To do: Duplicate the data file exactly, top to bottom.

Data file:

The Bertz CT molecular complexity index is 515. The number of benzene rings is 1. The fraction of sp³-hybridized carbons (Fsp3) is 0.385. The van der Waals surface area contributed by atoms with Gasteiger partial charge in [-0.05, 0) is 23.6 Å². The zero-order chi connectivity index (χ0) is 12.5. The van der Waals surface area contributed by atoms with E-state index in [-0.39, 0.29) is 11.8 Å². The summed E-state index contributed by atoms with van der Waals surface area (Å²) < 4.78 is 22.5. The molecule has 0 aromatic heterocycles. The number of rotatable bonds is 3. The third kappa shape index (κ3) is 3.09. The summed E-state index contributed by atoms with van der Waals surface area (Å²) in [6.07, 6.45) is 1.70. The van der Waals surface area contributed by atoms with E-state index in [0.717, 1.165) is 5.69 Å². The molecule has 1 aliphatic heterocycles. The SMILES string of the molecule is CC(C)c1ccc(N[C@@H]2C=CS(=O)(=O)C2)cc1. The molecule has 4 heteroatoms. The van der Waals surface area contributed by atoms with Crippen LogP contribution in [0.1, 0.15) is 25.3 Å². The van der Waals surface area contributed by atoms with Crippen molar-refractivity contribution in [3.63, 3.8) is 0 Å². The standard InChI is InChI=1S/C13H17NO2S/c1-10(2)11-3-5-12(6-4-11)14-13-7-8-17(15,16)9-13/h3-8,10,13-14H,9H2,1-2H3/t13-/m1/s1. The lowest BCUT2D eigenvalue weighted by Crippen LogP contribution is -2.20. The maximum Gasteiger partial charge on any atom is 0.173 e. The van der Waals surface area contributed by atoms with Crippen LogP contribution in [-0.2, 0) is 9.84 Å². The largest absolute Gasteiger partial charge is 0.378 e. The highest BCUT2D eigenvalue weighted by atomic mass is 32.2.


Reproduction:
The Bertz CT molecular complexity index is 515. The number of benzene rings is 1. The fraction of sp³-hybridized carbons (Fsp3) is 0.385. The van der Waals surface area contributed by atoms with Gasteiger partial charge in [-0.05, 0) is 23.6 Å². The zero-order chi connectivity index (χ0) is 12.5. The van der Waals surface area contributed by atoms with E-state index in [-0.39, 0.29) is 11.8 Å². The summed E-state index contributed by atoms with van der Waals surface area (Å²) < 4.78 is 22.5. The molecule has 0 aromatic heterocycles. The number of rotatable bonds is 3. The third kappa shape index (κ3) is 3.09. The summed E-state index contributed by atoms with van der Waals surface area (Å²) in [6.07, 6.45) is 1.70. The van der Waals surface area contributed by atoms with E-state index in [0.717, 1.165) is 5.69 Å². The molecule has 1 aliphatic heterocycles. The SMILES string of the molecule is CC(C)c1ccc(N[C@@H]2C=CS(=O)(=O)C2)cc1. The molecule has 4 heteroatoms. The van der Waals surface area contributed by atoms with Crippen LogP contribution in [0.1, 0.15) is 25.3 Å². The van der Waals surface area contributed by atoms with Crippen molar-refractivity contribution in [3.63, 3.8) is 0 Å². The standard InChI is InChI=1S/C13H17NO2S/c1-10(2)11-3-5-12(6-4-11)14-13-7-8-17(15,16)9-13/h3-8,10,13-14H,9H2,1-2H3/t13-/m1/s1. The lowest BCUT2D eigenvalue weighted by Crippen LogP contribution is -2.20. The maximum Gasteiger partial charge on any atom is 0.173 e. The van der Waals surface area contributed by atoms with Crippen LogP contribution in [-0.2, 0) is 9.84 Å². The largest absolute Gasteiger partial charge is 0.378 e. The highest BCUT2D eigenvalue weighted by atomic mass is 32.2.